 Any slight slur against another race may be perceived as an insult  internal
 As long as one race feels that they are being discriminated against, they will
fight for their rights, and may lead to social unrest (strikes, riots and

Managing perceptions of different religious groups

 In a multi ethnic society, there are people from many religious groups. If we do not
practice tolerance towards each other’s religious beliefs and practices, social
cohesion will not be achieved.
 Eg. Maria Hertogh riots. Maria Hertogh was brought up in a Muslim family with
adopted parents. By denouncing the marriage of Maria Hertogh to her teacher and
placing her in a convent the British government was not respecting the Muslims
traditions. As such, riots occurred. Many lives were lost.
 All this shows that if there is a slur against another race, or if the minority race
feels their traditions are not respected, they will naturally feel outraged about
it. If not handled properly, their outrage will turn into violence, potentially

leading to strikes and riots as they vent their anger and fight for their rights, as
can be seen from the Maria Hertogh riots.

Threats from external forces

 External forces like terrorists may make use of religion to get support, as well as to
create ill feelings among the people in a multi-ethnic society.
 Eg. Jamaah Islamiyah (JI) wanted to set up an Islamic state in Asia. They used
religion as a tool to create ill feelings among the people in a multi-ethnic society.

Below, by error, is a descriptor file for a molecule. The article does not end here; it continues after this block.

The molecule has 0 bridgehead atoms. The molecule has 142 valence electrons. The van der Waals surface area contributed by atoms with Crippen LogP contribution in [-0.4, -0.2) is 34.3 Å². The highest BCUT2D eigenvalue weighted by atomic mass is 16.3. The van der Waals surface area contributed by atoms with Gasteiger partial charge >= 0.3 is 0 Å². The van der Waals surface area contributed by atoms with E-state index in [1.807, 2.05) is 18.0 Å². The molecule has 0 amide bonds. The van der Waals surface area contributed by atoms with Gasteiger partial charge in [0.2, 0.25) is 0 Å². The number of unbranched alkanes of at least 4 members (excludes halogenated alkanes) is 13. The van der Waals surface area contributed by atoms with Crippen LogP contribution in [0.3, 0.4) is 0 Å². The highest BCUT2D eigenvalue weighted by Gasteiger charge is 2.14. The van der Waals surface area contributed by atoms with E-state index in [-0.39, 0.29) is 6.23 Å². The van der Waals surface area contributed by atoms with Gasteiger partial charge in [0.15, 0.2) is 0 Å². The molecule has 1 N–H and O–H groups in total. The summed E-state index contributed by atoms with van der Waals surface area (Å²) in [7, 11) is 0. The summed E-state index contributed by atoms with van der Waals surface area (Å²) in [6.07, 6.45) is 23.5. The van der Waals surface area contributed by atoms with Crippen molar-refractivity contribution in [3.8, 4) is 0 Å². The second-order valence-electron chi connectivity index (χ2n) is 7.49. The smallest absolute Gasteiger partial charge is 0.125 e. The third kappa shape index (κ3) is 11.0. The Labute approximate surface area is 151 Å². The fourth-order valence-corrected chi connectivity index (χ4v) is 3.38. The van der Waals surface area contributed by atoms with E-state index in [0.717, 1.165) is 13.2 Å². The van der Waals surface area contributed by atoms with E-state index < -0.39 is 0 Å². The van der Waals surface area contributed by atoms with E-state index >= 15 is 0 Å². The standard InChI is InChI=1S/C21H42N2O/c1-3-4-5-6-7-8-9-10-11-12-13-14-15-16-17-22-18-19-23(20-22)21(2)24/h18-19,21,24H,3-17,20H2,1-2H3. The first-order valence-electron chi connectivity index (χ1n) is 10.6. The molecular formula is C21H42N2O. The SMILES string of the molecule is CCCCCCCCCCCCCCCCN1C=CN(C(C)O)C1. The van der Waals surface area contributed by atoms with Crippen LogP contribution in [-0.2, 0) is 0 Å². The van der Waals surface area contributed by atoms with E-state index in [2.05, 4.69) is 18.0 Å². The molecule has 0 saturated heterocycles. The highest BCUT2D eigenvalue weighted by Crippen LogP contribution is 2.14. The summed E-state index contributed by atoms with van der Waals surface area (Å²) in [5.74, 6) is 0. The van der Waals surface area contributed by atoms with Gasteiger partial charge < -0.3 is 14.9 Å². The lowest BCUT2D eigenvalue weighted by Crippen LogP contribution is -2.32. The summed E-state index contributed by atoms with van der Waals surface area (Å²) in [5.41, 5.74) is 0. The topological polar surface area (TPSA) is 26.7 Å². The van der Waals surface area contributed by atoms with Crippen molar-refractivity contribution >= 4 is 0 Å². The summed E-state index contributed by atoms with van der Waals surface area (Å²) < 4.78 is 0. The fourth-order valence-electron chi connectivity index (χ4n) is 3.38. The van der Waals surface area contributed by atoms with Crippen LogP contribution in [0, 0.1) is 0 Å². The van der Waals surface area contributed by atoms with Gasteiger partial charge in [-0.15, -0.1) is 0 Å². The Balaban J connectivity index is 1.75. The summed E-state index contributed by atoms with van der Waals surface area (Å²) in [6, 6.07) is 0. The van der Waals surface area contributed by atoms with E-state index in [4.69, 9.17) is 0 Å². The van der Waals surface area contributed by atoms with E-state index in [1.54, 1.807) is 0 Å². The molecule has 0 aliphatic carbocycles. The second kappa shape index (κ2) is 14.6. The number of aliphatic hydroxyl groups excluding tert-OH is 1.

 Terrorists attacks threaten our economy as people will tend to not travel to
Singapore due to security reasons
 Terrorist attacks not only affect our economy, they also threaten our racial and
religious harmony.
 This is as if one terrorist organization is associated with one religion (eg. JI
with Islam), the other religions in Singapore may feel distrustful of those who
practice Islam. This causes the people who practice the religion to feel
discriminated, and angry, and this anger may translate into violence, such as

(Explain how social cohesion and racial and religious harmony may be achieved in a multi
ethnic society like Singapore)

Building a national identity

 Eg. Bilingualism – Equality among races as no race have advantage. All races have
to take English (which no race has as a native, mother tongue [equality]), and their
mother tongue. Also so that everyone can communicate through a common language
 Eg. National Education made necessary (1997)
 Eg. Common Practices